French president splits with partner after affair on eve of Turkey visit
PARIS - Agence France-Presse
A file picture taken on May 6, 2012 shows France's Socialist Party (PS) then newly-elected president Francois Hollande (R) celebrating with his former companion Valerie Trierweiler at the Place de la Bastille in Paris after the announcement of the first official results of the French presidential second round. AFP photoFrench President François Hollande on Jan. 25 told AFP he has split with his longstanding partner Valerie Trierweiler after his affair with an actress nearly 20 years his junior.
The announcement came on the eve of a visit by Hollande to Turkey while Trierweiler was set to visit India on Jan. 26 for charity work. The French presidency already said Hollande would travel without his partner.
Saying he was speaking as a private individual and not as head of state as the matter concerned his private life, Hollande told AFP over the phone: "I wish to make it known that I have ended my partnership with Valerie Trierweiler." Trierweiler, 48, had been convalescing at a presidential residence in Versailles outside Paris after leaving hospital last Saturday, where she was treated for what was described as fatigue brought on by press revelations of Hollande's affair with 41-year-old actress Julie Gayet.
"I extend all my gratitude to the fantastic Elysée staff. I will never forget their dedication nor the emotional farewell," Trierweiler said on Twitter Jan. 25.
She is due to fly to Mumbai on Jan. 26 for a charity trip organised by French relief group Action Against Hunger (ACF), in her first public appearance since the scandal broke two weeks ago. An ACF spokeswoman told AFP the trip "was confirmed this morning by Ms. Trierweiler's office."
"Hollande, who took the initiative for the separation, wanted to make it official before Valerie Trierweiler's departure for India," the Journal du Dimanche weekly said on its website.
Hollande, 59, announced his separation from Segolène Royal, a senior member of his Socialist party and a presidential candidate in 2007, just after she lost the election to Nicolas Sarkozy.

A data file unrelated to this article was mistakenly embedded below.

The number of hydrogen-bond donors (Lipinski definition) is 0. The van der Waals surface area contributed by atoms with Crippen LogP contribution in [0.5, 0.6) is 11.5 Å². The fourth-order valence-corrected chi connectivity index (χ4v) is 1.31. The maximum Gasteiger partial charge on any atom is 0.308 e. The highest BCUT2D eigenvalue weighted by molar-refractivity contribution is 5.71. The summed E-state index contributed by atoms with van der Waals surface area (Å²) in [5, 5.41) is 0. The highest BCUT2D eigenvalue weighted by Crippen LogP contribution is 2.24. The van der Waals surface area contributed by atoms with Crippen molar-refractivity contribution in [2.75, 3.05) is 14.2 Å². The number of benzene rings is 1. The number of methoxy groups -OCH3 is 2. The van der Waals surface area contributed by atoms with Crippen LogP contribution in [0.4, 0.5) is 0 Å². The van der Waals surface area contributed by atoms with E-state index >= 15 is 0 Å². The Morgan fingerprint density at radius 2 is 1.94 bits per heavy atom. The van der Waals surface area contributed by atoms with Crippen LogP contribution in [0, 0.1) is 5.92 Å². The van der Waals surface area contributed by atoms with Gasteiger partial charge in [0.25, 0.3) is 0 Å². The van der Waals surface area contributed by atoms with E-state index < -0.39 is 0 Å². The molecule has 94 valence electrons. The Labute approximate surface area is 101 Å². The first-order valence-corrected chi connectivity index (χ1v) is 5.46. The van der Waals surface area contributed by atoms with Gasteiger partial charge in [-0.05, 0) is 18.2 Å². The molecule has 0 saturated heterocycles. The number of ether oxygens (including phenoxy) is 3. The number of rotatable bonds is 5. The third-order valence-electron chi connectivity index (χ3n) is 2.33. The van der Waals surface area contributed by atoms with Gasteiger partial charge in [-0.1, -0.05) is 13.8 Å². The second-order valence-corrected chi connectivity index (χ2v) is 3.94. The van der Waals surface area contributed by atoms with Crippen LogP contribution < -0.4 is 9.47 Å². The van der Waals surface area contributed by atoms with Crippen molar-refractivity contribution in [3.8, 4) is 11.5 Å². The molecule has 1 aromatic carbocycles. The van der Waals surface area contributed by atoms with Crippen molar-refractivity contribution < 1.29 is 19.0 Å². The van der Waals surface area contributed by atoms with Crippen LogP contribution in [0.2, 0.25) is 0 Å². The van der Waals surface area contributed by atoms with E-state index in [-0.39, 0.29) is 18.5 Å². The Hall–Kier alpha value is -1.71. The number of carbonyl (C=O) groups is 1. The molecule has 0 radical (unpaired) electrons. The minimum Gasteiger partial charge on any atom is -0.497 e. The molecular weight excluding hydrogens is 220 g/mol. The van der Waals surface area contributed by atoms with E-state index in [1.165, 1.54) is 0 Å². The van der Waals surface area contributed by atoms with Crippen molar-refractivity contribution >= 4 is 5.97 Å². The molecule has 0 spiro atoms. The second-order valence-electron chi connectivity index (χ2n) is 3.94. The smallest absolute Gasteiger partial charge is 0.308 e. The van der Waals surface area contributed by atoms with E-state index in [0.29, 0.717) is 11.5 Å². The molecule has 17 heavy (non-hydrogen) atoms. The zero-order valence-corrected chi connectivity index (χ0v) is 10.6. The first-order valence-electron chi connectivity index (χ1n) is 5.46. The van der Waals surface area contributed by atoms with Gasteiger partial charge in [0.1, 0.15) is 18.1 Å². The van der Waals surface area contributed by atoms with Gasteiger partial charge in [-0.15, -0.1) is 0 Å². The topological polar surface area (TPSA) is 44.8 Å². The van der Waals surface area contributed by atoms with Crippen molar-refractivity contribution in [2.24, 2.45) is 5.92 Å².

He then started living openly with Trierweiler. Although she is not married to Hollande, she assumed the role of First Lady at official functions after Hollande's election in 2012.
After Hollande's confirmation of the split, Le Parisien daily said on its website that Trierweiler had left the presidential retreat near the chateau of Versailles on Saturday for their apartment in Paris's middle-class 15th arrondissement. The Journal du Dimanche said the couple had worked out the terms of the split at a lunch on Thursday. Hollande had promised at a news conference earlier this month that he would publicly define what relationship, if any, he and Trierweiler had before a February 11 state visit to the United States.
U.S. President Barack Obama "looks forward to seeing President Hollande as planned," National Security Council spokeswoman Caitlin Hayden told AFP on Jan. 25, without further comment.
Even Bruni was dearly missed
Hollande is the second French president to split from his partner while in office. In 2007, his predecessor Nicolas Sarkozy divorced his wife Cecilia and married former supermodel and singer Carla Bruni the following year.
His announcement came after a spat between Trierweiler and her lawyer Frederique Giffard, who said Thursday that her client was aware that a "clarification" on her tangled situation was due.
But Trierweiler reacted furiously to the lawyer's remarks and chastened Giffard for speaking without her permission.
Trierweiler is a glamorous, twice-divorced career journalist who has three children of her own and has been Hollande's partner for the best part of a decade.
She emerged into the spotlight before he was elected president, and warned that she would not be a wallflower, saying in April 2012: "I have character, they cannot muzzle me." That was quickly proven when Trierweiler tweeted her support in legislative elections for an independent rival of Royal, with whom the First Lady did not have a warm relationship.
The tweet went down badly in France, and Trierweiler's reputation suffered, with many deeming her somewhat arrogant. A recent poll said she was the least-liked French First Lady in modern history, even worse than her equally galmorous predecessor, Carla Bruni.
Trierweiler's only comment since French glossy Closer on January 10 splashed photos of Hollande arriving for alleged trysts at a flat near the Elysee Palace on a scooter had been a tweet thanking her supporters after she was released from hospital.